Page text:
Why Eat Better?
A healthy diet is one of your best weapons for fighting cardiovascular disease. When you eat a heart-healthy diet (foods low in saturated and trans fat, cholesterol, sodium and added sugars, and foods high in whole grain fiber, lean protein, and a variety of colorful fruits and vegetables) you improve your chances for feeling good and staying healthy– for life! However, an alarmingly high number of us are not making healthy food choices. Recent studies show that more than 90% of us fail to consistently eat a heart-healthy diet. Our poor eating habits mean more of us have risk factors for heart disease, stroke, diabetes and obesity.
How Does Better Eating Affect My Health?
Let’s face it, you can’t build a healthy body on a diet of hamburgers and french fries. If you are frequently skipping out on veggies, fruit, low-fat dairy, fiber-rich whole grains, and lean meats including fish, your body is missing the basic building blocks for a healthy life. Healthy foods are the fuel our bodies use to make new cells and create the energy we need to thrive and fight diseases.
What Can I Do to Eat Better?
Stock your kitchen with healthy food
Healthy eating requires planning, but a little bit of thought goes a long way toward a better life. Buy less junk and more produce. The American Heart Association recommends that you eat a wide variety of nutritious foods daily from each of the basic food groups. To get the nutrients you need, choose foods like vegetables, fruits, fiber-rich whole-grain breads and cereals and fat-free or low-fat dairy products most often. Check out our heart-healthy recipes and nutrition information.
Track what you eat!
For a few days, keep a journal or use an online food tracker. This habit helps you see where you need to improve your choices.
Eat vegetables and fruits. They are are high in vitamins, minerals and fiber — and they’re low in calories. Eating a variety of deeply colored fruits and vegetables may help you control your weight and your blood pressure.
Eat unrefined fiber-rich whole-grain foods. A diet rich in fiber can help promote weight loss because fiber keeps you feeling fuller longer so you eat less. It can also help lower your blood cholesterol.
Eat fish at least twice a week. Recent research shows that eating 2 3.5 oz servings of oily fish per week containing omega-3 fatty acids (salmon, trout, and herring) may help lower your risk of death from coronary artery disease. For additional protein, choose skinless lean meats and poultry and prepare them without adding saturated and trans fat. Select fat-free, 1 percent fat, and low-fat dairy products.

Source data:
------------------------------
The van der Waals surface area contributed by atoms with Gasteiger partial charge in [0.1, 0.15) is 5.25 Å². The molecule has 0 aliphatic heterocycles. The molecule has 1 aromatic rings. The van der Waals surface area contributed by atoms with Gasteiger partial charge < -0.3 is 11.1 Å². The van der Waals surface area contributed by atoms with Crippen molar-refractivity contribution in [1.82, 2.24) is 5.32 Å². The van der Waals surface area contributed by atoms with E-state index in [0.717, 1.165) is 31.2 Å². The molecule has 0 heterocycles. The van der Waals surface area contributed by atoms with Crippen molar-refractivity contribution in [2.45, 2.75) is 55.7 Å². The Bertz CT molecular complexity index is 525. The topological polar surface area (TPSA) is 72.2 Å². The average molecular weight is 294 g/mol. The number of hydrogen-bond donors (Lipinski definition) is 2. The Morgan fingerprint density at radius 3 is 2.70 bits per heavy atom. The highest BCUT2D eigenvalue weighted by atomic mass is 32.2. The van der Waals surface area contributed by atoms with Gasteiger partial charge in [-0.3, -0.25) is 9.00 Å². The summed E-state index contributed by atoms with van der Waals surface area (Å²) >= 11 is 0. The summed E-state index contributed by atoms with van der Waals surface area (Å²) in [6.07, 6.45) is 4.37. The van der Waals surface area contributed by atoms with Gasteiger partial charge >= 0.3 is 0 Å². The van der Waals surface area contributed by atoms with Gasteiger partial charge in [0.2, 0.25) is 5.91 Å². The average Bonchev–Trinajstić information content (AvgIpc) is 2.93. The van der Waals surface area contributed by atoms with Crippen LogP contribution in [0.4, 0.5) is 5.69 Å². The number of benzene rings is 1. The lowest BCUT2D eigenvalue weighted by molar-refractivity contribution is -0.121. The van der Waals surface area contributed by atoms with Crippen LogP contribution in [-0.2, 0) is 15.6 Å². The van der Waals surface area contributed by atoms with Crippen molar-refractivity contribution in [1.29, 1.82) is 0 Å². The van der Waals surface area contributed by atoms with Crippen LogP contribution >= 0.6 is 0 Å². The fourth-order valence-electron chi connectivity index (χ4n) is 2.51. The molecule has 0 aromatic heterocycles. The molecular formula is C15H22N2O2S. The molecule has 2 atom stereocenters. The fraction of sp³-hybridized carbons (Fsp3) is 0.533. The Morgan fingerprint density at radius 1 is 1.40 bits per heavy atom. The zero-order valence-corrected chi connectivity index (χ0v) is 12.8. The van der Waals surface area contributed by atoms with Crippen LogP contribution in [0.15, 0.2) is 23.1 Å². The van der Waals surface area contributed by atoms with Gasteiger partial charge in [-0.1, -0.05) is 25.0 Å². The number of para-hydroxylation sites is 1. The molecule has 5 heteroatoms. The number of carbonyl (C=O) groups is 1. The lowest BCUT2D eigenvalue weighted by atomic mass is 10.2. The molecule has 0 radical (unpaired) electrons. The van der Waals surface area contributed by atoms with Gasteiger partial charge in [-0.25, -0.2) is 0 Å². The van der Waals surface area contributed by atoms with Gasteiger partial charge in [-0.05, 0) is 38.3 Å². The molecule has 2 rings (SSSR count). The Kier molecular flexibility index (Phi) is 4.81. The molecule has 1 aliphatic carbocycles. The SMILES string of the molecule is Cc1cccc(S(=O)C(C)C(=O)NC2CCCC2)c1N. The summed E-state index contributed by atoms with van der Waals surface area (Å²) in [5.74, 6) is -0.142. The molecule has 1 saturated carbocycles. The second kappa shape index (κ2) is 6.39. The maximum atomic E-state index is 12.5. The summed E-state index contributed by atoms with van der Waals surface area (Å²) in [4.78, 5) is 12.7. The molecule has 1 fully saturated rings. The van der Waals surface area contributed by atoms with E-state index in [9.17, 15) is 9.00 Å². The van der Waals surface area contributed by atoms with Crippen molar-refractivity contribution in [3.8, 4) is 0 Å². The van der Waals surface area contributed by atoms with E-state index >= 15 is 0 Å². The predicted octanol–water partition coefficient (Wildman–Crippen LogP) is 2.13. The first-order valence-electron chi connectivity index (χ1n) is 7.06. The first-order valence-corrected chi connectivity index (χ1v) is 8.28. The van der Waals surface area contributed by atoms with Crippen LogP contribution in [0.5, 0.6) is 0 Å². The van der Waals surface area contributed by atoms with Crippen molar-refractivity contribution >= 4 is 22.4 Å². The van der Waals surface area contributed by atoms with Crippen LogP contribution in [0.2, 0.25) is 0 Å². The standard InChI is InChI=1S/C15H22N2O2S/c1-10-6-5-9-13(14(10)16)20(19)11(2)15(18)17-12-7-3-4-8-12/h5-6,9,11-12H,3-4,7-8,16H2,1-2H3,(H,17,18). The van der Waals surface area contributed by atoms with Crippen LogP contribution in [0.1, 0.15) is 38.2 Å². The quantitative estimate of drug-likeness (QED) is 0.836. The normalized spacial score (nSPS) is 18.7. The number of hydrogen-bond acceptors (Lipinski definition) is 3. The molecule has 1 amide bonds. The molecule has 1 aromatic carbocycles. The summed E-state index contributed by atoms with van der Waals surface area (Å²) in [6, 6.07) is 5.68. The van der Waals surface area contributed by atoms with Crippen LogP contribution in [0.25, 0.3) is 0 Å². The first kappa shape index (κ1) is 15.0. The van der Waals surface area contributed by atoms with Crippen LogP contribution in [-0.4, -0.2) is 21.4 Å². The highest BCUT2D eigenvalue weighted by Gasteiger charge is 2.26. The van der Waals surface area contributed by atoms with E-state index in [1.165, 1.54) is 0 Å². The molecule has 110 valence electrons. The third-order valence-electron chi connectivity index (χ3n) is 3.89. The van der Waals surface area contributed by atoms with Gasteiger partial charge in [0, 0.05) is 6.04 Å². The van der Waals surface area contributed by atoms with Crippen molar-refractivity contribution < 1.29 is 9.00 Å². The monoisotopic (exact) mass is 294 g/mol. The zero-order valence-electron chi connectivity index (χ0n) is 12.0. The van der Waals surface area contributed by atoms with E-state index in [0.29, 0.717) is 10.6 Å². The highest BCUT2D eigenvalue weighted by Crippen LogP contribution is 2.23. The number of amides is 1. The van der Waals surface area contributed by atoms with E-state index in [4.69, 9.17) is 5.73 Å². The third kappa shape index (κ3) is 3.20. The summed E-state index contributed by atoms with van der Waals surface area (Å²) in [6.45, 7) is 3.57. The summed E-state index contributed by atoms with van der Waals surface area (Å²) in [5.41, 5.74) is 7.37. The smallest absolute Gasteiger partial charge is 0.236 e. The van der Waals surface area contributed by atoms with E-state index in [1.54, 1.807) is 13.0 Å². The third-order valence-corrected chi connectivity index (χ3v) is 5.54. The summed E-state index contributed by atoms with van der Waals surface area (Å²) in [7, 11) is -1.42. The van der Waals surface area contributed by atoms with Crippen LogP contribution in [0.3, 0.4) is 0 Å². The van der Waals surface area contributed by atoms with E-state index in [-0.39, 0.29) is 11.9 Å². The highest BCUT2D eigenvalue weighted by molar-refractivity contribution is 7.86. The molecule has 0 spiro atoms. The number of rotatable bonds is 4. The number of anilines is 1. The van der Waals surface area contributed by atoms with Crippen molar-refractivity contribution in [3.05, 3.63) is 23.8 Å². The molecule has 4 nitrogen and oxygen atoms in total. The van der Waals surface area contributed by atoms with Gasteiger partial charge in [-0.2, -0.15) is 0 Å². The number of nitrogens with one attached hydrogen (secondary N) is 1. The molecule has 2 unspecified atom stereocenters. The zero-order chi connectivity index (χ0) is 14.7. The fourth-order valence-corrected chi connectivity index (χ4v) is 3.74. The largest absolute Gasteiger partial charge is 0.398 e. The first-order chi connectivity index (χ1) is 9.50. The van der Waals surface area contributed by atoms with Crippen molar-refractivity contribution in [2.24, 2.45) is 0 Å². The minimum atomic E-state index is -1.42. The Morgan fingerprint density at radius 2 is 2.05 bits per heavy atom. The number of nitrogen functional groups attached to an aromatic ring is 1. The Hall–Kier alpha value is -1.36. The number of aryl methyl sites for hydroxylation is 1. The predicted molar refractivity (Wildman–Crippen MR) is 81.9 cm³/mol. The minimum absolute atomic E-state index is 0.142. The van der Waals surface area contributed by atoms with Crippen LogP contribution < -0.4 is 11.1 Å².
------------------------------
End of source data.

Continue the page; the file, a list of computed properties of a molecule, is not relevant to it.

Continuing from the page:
Cut back on saturated and trans fats, cholesterol and added sugars. Cut down on foods containing partially hydrogenated vegetable oils to reduce trans fat in your diet. Aim to eat less than 300 milligrams of cholesterol each day. Choose and prepare foods with little or no salt. Aim to eat less than 1500 milligrams of sodium per day. Limiting sugary drinks to no more than 36 oz per week is a great way to reduce added sugars in your diet.
Savor new flavors!
It may take a bit of adjustment to learn to enjoy a heart-healthy diet, but those who make the switch can find plenty of nutritious choices that are every bit as tasty. Many switchers will tell you that greasy fast-food choices no longer seem appealing.
Eat Better Success Story:
Jeremy and Doreen Likness and their daughter, Lizzie
Jeremy and Doreen Likness got tired of being overweight and decided to take action and start leading healthier lifestyles. They lost roughly 100 pounds between the two of them. At the age of 2, their daughter, Lizzie, began helping her mother in the kitchen absorbing the lessons of healthier cooking, and at the age of 6, Lizzie started her own cooking business. Now Jeremy and Doreen have joined their daughter’s mission to teach children and parents healthier ways of eating.
In 2007, the young chef Lizzie won a $2,500 Del Monte Do Something Good for You! Grant. The program encourages young people to create projects that will improve their communities. The funds helped Lizzie develop her Tasty Tidbits project, a hands-on healthy cooking curriculum for home school groups, Girl Scout troops and school groups.
Learn more about Lizzie's extraordinary quest to promote eating better here: